Power Query Unleashed: A Masterclass in Cleaning Messy Data

Power Query Unleashed: A Masterclass in Cleaning Messy Data

Welcome back to another edition of Dr. Wayne Winston's Excel mastery series! I'm Wayne Winston, the go-to expert on all things Microsoft Excel at Vishal. In this segment, we're about to unravel another invaluable Excel skill that can significantly ease your accounting and finance endeavors.

As accountants, we're no strangers to dealing with disorganized data streaming from various sources. Importing data into Excel from the web or databases can often result in messy, unusable formats. Enter the Power Query tool, a game-changer that can effortlessly transform unruly data into a coherent and usable format. In this article, we'll showcase the diverse data transformation capabilities of Power Query.

Our data conundrum begins with a workbook (Figure 1) containing sales information from a local hardware store:

  • Product code and product sold (column G)
  • Salesperson and date of transaction (column H)
  • Transaction revenue (column I)

Our goal with Power Query is to organize this information, segregating product code, product, salesperson, and date of sale into distinct columns. We also aim to sort transactions first by salesperson and then by product in ascending alphabetical order. Moreover, the process should be dynamic, allowing for a seamless update whenever new data is added. The end result should mirror the cleaned-up data showcased in Figure 2.

Getting Started with Power Query Cleanup

To embark on the cleanup journey, follow these steps:

In the "messy" data file, navigate to the pivot table.

Under the Data tab, in the Get & Transform Data group, choose From Table/Range or From Sheet to initiate the import into the Power Query Editor window.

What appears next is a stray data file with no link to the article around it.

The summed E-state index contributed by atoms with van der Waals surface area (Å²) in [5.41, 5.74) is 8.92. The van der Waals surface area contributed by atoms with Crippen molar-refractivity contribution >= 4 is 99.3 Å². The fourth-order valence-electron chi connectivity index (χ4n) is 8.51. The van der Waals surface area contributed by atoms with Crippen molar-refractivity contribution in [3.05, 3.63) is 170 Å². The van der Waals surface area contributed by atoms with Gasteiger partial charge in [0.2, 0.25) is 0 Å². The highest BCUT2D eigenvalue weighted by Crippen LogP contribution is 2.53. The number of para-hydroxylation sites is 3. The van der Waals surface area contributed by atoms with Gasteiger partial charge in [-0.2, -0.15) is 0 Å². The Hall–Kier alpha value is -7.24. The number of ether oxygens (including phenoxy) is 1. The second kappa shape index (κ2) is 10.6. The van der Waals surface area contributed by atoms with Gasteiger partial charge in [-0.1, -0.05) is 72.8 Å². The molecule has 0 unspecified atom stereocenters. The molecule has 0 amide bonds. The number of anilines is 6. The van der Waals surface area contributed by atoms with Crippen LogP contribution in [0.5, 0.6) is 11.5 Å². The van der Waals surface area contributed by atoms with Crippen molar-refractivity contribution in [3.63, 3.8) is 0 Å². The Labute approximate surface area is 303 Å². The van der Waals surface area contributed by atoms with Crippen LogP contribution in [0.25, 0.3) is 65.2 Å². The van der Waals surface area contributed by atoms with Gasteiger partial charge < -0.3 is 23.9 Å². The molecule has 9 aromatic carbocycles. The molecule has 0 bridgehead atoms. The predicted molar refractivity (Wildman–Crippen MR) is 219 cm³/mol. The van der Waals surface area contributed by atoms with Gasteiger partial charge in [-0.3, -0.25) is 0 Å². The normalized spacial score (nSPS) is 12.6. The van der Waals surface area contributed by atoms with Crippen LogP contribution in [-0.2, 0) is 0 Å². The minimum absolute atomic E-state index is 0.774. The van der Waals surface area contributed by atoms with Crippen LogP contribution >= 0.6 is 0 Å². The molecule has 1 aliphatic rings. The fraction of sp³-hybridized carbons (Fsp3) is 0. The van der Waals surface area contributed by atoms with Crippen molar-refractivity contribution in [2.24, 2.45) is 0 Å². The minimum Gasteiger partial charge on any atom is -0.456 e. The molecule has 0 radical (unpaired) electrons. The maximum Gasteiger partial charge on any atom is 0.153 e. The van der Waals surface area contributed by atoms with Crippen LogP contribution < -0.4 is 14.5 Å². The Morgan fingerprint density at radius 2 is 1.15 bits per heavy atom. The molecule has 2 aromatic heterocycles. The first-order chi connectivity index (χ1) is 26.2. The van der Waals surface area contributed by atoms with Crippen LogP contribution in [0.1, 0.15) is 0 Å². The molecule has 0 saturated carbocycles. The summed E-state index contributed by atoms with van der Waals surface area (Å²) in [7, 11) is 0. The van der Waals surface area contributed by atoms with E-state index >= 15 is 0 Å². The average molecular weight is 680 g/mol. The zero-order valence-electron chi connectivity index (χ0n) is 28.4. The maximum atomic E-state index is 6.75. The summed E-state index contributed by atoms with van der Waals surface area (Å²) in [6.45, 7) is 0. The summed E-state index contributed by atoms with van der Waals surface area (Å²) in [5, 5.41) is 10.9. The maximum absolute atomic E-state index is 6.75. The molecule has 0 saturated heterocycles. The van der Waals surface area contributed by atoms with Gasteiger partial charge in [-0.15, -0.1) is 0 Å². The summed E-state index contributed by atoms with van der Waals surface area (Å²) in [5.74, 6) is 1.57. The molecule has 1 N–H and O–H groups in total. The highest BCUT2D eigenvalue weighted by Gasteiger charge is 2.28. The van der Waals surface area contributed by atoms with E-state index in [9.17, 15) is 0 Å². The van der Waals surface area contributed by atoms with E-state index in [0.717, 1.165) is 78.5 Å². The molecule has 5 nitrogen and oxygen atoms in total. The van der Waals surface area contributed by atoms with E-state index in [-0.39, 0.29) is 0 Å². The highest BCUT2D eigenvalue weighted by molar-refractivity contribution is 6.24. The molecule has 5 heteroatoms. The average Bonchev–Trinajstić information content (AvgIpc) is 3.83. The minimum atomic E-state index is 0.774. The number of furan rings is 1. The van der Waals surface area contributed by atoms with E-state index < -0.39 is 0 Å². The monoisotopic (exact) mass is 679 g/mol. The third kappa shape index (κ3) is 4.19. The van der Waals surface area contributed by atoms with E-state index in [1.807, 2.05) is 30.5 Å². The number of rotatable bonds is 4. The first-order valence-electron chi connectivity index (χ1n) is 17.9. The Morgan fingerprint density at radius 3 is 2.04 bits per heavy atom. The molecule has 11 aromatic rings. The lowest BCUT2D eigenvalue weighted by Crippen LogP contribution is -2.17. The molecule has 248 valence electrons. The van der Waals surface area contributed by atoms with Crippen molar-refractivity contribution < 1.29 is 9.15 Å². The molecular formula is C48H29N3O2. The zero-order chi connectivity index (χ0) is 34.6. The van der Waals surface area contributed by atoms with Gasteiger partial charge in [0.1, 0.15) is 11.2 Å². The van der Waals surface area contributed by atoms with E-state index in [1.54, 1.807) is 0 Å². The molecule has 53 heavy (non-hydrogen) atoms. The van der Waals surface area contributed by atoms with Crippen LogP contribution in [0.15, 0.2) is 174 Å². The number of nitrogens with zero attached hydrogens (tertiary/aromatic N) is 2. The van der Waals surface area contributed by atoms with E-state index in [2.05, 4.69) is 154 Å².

In the Power Query Editor window, select the Product and Code column.

Within the Transform group on the Home tab, click the Split Column button and opt for "By Number of Characters."

In the ensuing dialog box, set the Number of Characters to 3, and choose "Once, As Far Left as Possible." Click OK.

Rename the new columns - one as Product and the other as Code.

Now, select the Salesperson and Date column.

Again, within the Transform group, click the Split Column button, but this time choose "By Delimiter."

In the Delimiter dialog box, choose Custom and input a hyphen (-). Keep the other settings as default and click OK.

Rename the new columns as Salesperson and Date.

Select the Salesperson column and click the A-Z button in the Sort group of the Home tab. Repeat this step for the Product column.

In the Power Query Editor window’s Home tab, click the Close & Load button or choose Close & Load from the File menu.

Dynamic Data Transformation

To ensure the process accommodates future data additions:

  • Add a new row of data for a salesperson named AAA in your original sheet.
  • In your new sheet, click Refresh All in the Data tab.

Voila! Your new row of data is seamlessly transformed and appears as the first row of the query result.

This wraps up our Power Query series. I trust I've convinced you of Power Query's prowess in automating tedious tasks, significantly enhancing your productivity in the workplace.

In the dynamic realm of data management, Power Query stands out as a beacon of efficiency. As you continue your journey in Excel mastery, remember that Power Query is your steadfast companion, ready to tackle any data cleanup challenges that come your way. Harness its potential, and watch as it transforms your data woes into streamlined insights and actionable intelligence.

Stay tuned for more insightful updates on mastering Excel and optimizing your accounting and finance workflows. Until next time, happy querying!


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